Tips & Tricks

The Original Social Network

Kelsey Gitlin is an LLS student blogger.


Hello again, Jury of Peers!

There are 2 kinds of people in law school: people like one of my friends who love to network, and people like me who find networking extremely daunting. It’s not that I don’t like to meet new people and make new friends in the industry, it’s just that I’m shy. I know, it’s a word not often associated with lawyer-types, but we exist! So, if you’re a shy person who wants to go to law school let me hand down a few nuggets of wisdom about how to build a network when you’re shy (or just bad at networking).

Tip 1: Phone a Friend

A great way to network without feeling so awkward is to go to events with a friend. Whether or not they love to network, going to events with a friend gives me a social respite where I can relax for the moments in between actively networking.

Tip 2: Home-Field Advantage

Loyola actually hosts quite a few networking events on campus, both mixers and speaking events. Sometimes just being in a familiar environment can ease the stress of networking, so going to events on campus can make networking more bearable.

Tip 3: Have a Job to Do

This tip is not for everyone, but personally, I find networking to be easier when there is a common goal or an external reason why you are connecting with new people. For example, I was doing an informational interview with an attorney who told me he did most of his networking in law school by being on the board of a club and planning speaking events. Fast forward to my 2L year, I ran for speaker chair on DSBA (student gov’t) so that I had an external reason to reach out to attorneys I thought were really cool. Asking them to come speak to campus is a great way to bring attorneys to the home-field (see: tip 2) and create a common goal you both are working towards: a successful speaking event.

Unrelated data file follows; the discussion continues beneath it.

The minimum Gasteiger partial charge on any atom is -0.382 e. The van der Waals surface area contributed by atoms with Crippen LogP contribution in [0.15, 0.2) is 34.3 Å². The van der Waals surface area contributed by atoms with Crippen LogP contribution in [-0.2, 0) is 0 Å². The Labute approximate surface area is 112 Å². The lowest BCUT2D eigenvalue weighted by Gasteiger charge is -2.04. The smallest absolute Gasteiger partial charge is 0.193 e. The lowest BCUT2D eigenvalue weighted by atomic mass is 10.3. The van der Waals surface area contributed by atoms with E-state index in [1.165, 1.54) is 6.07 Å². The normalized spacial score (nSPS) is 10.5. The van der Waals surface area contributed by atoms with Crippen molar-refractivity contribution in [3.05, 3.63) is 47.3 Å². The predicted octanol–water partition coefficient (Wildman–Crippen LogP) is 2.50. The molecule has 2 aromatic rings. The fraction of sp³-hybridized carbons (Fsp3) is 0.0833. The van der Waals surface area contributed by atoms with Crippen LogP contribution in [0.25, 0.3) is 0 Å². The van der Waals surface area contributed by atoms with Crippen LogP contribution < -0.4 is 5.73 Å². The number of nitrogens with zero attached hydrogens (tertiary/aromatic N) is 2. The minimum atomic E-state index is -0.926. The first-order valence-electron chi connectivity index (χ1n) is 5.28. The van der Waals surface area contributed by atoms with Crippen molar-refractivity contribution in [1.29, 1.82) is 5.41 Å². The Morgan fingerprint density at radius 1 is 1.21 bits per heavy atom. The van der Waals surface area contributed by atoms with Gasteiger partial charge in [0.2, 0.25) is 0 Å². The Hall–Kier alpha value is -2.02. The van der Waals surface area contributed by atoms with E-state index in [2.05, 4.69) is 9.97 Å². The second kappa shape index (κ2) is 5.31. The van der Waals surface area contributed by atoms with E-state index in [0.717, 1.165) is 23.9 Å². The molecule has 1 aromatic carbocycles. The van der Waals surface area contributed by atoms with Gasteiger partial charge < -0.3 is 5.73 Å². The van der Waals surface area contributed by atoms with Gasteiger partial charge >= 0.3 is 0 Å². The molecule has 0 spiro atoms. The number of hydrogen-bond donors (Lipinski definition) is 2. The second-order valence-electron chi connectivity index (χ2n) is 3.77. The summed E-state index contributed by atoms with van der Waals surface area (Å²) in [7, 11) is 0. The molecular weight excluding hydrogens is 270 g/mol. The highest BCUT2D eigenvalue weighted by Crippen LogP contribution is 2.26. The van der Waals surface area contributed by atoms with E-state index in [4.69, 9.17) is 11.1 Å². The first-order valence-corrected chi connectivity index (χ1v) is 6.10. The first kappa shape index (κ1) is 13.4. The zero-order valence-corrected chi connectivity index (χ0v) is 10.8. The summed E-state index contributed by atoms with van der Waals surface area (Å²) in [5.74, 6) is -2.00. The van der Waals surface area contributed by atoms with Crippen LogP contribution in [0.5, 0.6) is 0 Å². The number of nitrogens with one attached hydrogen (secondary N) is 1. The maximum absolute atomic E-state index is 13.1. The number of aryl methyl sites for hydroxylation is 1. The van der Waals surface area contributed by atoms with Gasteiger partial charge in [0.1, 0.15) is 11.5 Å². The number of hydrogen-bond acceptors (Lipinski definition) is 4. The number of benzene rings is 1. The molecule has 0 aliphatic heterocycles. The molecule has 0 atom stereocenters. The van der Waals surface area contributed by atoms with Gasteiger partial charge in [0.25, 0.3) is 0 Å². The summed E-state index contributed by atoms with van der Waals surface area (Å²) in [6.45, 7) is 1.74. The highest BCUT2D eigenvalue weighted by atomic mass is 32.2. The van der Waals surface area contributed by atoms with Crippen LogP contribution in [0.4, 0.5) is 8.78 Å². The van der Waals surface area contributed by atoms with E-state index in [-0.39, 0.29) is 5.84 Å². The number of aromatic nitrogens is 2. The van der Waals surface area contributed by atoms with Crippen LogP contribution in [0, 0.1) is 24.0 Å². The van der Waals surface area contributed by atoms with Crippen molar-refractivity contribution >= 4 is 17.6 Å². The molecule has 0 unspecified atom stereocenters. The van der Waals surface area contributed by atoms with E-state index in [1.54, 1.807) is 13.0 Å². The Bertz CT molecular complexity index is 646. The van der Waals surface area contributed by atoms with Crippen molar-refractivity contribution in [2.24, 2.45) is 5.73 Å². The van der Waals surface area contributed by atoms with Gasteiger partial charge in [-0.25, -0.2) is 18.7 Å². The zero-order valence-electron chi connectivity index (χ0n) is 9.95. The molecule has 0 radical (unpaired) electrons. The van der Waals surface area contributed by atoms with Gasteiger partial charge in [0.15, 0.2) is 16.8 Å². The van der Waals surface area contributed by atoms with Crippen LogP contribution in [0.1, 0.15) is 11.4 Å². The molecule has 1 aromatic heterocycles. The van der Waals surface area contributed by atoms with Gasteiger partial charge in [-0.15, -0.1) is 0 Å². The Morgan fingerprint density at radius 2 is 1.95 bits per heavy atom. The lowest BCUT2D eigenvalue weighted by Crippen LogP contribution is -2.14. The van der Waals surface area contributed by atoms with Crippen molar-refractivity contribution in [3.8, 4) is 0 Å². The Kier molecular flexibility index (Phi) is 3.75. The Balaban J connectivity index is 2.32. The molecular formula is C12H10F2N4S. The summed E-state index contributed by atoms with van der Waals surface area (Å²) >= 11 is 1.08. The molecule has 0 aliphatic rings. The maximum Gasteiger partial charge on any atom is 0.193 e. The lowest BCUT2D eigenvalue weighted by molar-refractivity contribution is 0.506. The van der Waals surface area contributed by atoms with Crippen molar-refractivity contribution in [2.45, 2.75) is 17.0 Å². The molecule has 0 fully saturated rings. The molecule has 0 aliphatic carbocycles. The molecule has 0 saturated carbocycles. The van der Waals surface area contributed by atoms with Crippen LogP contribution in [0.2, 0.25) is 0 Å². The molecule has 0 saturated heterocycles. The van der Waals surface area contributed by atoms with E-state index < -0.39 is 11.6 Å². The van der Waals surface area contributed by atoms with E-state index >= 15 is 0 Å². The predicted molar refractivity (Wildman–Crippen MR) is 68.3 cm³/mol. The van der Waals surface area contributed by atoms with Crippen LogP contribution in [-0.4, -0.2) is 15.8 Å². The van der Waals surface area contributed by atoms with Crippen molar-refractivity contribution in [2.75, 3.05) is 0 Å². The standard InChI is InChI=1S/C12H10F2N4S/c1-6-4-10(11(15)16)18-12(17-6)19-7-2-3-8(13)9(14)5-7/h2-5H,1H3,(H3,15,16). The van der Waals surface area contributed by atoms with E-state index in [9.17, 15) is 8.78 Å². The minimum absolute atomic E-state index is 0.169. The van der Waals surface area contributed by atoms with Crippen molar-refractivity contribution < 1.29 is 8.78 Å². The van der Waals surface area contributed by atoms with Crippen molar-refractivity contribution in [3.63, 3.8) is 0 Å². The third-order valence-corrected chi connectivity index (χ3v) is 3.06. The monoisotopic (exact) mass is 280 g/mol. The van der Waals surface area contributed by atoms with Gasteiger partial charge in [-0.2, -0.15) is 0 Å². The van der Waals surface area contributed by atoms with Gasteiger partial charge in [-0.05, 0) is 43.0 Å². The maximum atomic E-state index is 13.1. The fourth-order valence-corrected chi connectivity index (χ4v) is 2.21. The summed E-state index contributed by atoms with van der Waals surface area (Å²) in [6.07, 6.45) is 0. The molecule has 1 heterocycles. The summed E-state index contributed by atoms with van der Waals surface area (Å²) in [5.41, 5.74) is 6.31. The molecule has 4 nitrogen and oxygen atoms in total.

To be frank, my in-person networking skills have atrophied during the Zoom Era but that’s not to say there aren’t advantages to zoom networking too. One major advantage is that you get to be in your own environment which can be soothing. Another is that the interactions tend to be more intentional since most people can’t stumble into Zoom rooms the way you can stumble into an in-person event.

My favorite event that I have been to was actually on Zoom my 2L year: Women in Big Law. It was a small group of women talking about the troubles and the triumphs of being a woman in law. It felt very intimate even though we were all dispersed throughout the country. And it was a great way to meet lawyers that normally would be geographically hard to reach.

Any way you want to network is good, especially when you’re just starting out. Don’t be afraid to put yourself out there because 9 times out of 10, it will be a positive experience.

See you in the next one (for my very last post ever!),

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